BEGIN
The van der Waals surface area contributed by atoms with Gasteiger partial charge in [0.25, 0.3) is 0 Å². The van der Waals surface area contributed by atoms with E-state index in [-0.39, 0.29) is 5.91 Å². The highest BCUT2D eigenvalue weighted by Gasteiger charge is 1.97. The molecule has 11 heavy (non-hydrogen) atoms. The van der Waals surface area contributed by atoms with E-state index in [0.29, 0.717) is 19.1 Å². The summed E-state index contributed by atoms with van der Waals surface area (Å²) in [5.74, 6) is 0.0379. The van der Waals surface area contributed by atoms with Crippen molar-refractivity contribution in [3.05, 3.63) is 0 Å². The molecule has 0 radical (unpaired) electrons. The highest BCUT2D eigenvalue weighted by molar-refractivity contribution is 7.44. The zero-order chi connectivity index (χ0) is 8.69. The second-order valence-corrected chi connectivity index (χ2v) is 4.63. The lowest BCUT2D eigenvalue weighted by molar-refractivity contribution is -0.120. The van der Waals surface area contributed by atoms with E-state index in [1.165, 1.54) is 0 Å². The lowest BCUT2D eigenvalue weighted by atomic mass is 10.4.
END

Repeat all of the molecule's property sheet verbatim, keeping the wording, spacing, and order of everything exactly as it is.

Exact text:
The van der Waals surface area contributed by atoms with Gasteiger partial charge in [0.25, 0.3) is 0 Å². The van der Waals surface area contributed by atoms with E-state index in [-0.39, 0.29) is 5.91 Å². The highest BCUT2D eigenvalue weighted by Gasteiger charge is 1.97. The molecule has 11 heavy (non-hydrogen) atoms. The van der Waals surface area contributed by atoms with E-state index in [0.29, 0.717) is 19.1 Å². The summed E-state index contributed by atoms with van der Waals surface area (Å²) in [5.74, 6) is 0.0379. The van der Waals surface area contributed by atoms with Crippen molar-refractivity contribution in [3.05, 3.63) is 0 Å². The molecule has 0 radical (unpaired) electrons. The highest BCUT2D eigenvalue weighted by molar-refractivity contribution is 7.44. The zero-order chi connectivity index (χ0) is 8.69. The second-order valence-corrected chi connectivity index (χ2v) is 4.63. The lowest BCUT2D eigenvalue weighted by molar-refractivity contribution is -0.120. The van der Waals surface area contributed by atoms with E-state index in [1.165, 1.54) is 0 Å². The lowest BCUT2D eigenvalue weighted by atomic mass is 10.4.